As was the case at many times on the campaign trail, Trump's presentation of facts requires some fact-checking and context. Here's a look at the president-elect's Thursday-night speech.

To say President-elect Donald Trump's incoming administration has public health and environmental advocates worried may be an understatement.  Like a lot of Republicans, Trump wants to roll back environmental protections and some people are already protesting his positions in the streets.

But, beyond protest, how will these groups push their agendas under the next administration? 

"I lost more than 80 percent of my university friends," recalls Jagannath Lamichhane.

After silently struggling with depression for two decades, Lamichhane published an essay in Nepal Times about his mental illness. "I could have hid my problem — like millions of people around the world," he says, but "if we hide our mental health, it may remain a problem forever."

Wendy Rigby / Texas Public Radio

On Fronteras:  Brownsville Zika Case, Police Diversity Training, Breaking Bread With Refugees

·         This week on Fronteras:   

·         A Brownsville woman contracts Zika locally - that steps up mosquito testing and killing.

·         Nine of 10 teachers report the election has had a negative effect on students.

·         How diversity training gives police vital cultural information for their encounters with Latinos, African Americans and immigrants.

·         The U.S. charter school model is going global in Pakistan to improve student achievement.

·         The powerful effect of breaking bread with refugees.

Unemployment dropped by 0.3 percentage points, to 4.6 percent, last month — the lowest rate since 2007 — according to the monthly jobs report from the Bureau of Labor Statistics.

Pages

Pottery Sale To Benefit TPR

Beautiful, practical bowls for the home by Dudley Harris

7 Stories, 7 Dollars

December 6 at the Josephine Theatre!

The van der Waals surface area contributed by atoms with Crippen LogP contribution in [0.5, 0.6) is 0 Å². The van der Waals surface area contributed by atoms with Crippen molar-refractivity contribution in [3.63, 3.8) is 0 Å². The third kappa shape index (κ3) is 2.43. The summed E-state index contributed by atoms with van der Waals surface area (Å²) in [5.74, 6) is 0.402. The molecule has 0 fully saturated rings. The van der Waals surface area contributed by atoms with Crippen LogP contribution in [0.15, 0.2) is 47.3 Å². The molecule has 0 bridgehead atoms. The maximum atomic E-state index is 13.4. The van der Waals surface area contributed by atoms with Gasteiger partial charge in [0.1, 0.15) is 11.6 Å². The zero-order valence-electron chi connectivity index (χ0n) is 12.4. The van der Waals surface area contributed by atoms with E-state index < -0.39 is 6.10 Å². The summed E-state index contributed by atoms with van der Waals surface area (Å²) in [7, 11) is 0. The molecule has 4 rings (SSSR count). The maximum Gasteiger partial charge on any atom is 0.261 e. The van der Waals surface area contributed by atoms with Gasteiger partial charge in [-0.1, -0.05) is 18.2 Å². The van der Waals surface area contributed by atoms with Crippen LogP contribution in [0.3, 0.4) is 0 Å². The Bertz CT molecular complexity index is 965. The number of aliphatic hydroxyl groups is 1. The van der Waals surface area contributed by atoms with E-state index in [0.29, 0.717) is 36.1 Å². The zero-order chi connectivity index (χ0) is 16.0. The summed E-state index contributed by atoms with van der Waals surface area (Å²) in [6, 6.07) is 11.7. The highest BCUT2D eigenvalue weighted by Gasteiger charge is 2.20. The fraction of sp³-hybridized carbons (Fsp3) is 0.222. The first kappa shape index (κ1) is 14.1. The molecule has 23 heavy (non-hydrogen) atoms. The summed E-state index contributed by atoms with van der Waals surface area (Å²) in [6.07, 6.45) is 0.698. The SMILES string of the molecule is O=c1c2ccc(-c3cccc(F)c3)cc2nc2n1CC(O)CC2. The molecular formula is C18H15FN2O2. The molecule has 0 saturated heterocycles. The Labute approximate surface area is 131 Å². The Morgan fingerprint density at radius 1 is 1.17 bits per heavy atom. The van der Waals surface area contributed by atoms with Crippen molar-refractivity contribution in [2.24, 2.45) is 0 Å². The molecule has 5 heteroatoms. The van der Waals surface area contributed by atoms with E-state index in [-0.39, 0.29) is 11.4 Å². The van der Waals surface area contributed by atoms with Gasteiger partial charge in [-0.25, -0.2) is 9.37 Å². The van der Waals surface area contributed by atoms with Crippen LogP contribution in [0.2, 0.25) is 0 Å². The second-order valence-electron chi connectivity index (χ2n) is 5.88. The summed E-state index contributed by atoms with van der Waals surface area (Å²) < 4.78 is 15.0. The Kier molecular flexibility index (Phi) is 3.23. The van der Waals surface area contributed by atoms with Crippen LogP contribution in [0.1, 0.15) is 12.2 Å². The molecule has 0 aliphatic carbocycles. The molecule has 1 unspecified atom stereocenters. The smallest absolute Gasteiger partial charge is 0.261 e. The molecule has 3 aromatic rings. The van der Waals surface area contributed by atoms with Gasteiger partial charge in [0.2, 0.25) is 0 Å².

Third Annual Talent Contest

Open to area middle school and high school students

Arts & Culture

James Goulden

An Austin-based choral group is planning their San Antonio Christmas performance.  The group is Conspirare, and their Art Director, Craig Hella Johnson, describes the group this way:

"A musical family of singers who come from all over the country. From New York and Minneapolis and Seattle and some small places in between, and certainly we have some in Austin also."

Thanksgiving Redux: Three Scenes from Mexico

Dec 1, 2016
James Baker

Thank you, Mexico

I've seen a fair number of Thanksgivings pass in my day, almost all of them spent in Texas, with friends and family. It's by far my favorite holiday since it is truly about being thankful for family, friends, and good food. I don't take it for granted.

Nathan Cone / TPR

Two years ago, President Obama began softening U.S. relations with Cuba, and earlier this year, more travel restrictions were eased, allowing educational travel to the island nation which had been cut off from America for six decades. Matt Dunne, a professor at the University of Texas at San Antonio, saw an opportunity for him, and his students.

Katy Silva

The Guadalupe Cultural Arts Center's annual holiday event kicks off Friday.  It's called Hecho a Mano, a title that's an exacting description.